Remember when BamaFactCheck caught Rep. Mickey Hammon, the sponsor of Beason-Hammon, subconsciously erroneously equating Alabama’s Hispanic community’s growth with illegal immigration growth.  Some might say this was just a mistake. Others may say it was a Freudian slip of him thinking all Hispanics are illegal.  Some might say it revealed the true intentions and motives behind the Anti-immigration law: get rid of all Hispanics, illegal or not.

Where the meant to or not, Hispanics are leaving, and not just the “illegal” ones.  As reported in the Montgomery Advertiser.

[Republican Ag. Commissioner] McMillan and Alfa representatives have said that they support secure borders and legislation that makes legal foreign labor available to farmers. They oppose legislation that puts the burden of proof to determine if someone is in the U.S. illegally on the employer.

Now, McMillan said he’s concerned that foreign workers — legal or not — are leaving the state before the law, which opponents have said will lead to racial profiling and harassment of Hispanics, goes into effect.

On recent visits to farms, he said he was told about families of agriculture workers moving because one member is illegal.

“They’re all leaving,” he said, going to states such as Florida and South Carolina that don’t have as stringent immigration laws. “And the timing is critical right now. Our growers are making decisions about ordering strawberry plants for next year. They are weighing spending $30,000 on plants when they don’t know if they’ll have the people to pick the berries.”

Farmers are legitimately concerned:

In Jackson County, Deutscher is worried about next month. That’s when the early varieties of his 55 acres of apples will be ready. He’s already seen farm laborers leaving the area instead of waiting until April 1.

“Right now, my men are on edge about leaving,” Deutscher said about some of the half dozen seasonal workers he hires using E-Verify.

Deutscher welcomes local workers, he said, but hasn’t had a local resident ask for a job in more than 20 years. “And if they did come, they wouldn’t last for more than two hours,” he said about the physically demanding work.

Already Georgia farmers are suffering from the impact of their state’s Arizona-copycat legislation.

Jobs are posted, but no one’s applying

So now, as Georgia’s onions, cucumbers, squash, blackberries, blueberries and watermelons need to be picked, the migrant workers are gone, working in Florida, North Carolina and elsewhere.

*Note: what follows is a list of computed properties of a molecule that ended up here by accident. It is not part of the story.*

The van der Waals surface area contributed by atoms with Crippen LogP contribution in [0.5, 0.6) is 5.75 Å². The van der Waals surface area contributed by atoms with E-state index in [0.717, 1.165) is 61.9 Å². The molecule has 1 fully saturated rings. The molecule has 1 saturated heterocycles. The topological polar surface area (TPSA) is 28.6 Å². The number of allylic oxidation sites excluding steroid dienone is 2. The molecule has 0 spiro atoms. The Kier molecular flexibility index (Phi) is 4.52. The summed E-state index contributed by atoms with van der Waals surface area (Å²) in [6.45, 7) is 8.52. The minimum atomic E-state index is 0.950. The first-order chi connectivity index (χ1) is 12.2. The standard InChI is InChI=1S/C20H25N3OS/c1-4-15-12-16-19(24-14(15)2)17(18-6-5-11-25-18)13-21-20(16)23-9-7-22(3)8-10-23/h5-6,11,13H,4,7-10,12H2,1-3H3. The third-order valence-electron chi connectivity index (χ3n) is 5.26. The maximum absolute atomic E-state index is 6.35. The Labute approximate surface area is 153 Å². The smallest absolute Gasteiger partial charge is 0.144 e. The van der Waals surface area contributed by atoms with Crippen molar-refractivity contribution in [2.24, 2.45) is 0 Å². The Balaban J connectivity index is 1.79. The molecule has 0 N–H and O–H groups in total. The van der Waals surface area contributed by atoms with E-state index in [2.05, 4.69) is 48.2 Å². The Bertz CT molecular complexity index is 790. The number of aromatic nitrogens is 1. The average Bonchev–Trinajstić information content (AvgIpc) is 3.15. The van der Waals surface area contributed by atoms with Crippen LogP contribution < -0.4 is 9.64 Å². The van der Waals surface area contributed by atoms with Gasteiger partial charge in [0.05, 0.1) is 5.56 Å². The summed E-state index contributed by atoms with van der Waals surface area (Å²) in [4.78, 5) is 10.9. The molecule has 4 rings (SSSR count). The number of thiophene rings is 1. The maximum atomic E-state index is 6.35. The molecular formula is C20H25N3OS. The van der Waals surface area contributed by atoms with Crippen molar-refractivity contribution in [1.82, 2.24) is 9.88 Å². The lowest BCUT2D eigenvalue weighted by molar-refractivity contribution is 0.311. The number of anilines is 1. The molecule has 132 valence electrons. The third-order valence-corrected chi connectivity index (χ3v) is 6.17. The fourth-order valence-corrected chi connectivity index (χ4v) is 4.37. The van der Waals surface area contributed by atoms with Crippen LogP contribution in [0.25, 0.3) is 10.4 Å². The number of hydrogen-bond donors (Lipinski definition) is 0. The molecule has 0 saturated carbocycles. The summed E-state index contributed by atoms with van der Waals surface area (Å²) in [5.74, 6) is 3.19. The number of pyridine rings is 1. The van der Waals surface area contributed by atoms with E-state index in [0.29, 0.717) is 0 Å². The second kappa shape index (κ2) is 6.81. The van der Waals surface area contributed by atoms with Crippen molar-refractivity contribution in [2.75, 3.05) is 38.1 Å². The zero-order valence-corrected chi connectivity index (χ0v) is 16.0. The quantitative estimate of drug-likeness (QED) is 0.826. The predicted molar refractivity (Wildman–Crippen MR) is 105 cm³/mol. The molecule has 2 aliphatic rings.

“About 75 percent of our farms either don’t have enough workers now, or anticipate not having enough workers when their crops are ready,” Tolar said.

There are about 11,000 unfilled fieldworker jobs, Tolar said, and despite posting the job openings at the state’s labor offices, they remain unfilled. The pay range is about $8 to $12 an hour.

“You can make more money than you would at McDonald’s,” Tolar said. “But McDonald’s is air conditioned, and you can get a cool drink when you want one.”

And you don’t have to pick crops for 12 to 14 hours a day in the summer heat.

“Watermelons are real work,” said the 42-year-old Tolar. “I tried picking blackberries for a day. I couldn’t keep up. The farmer told me it’d be good if I tried another farm down the road.”

Note a few things:

First, note the law is driving away legal workers. These farmers have not been hiring illegals but have been screening their workers through e-verify, already. However, these legal workers, many of them citizens, are now being being driven away by these laws.

Second, what is the consistent testimony of farmers across the state? There is no sufficient local market for this kind of labor at the current wage levels.

Third, if these crops are not harvested, two things will certainly happen: (1) some farms will fail; and (2) basic principles of the supply and demand curve teach that the prices at farmer’s markets, grocery stores, and restaurants will certainly rise because of short supply.

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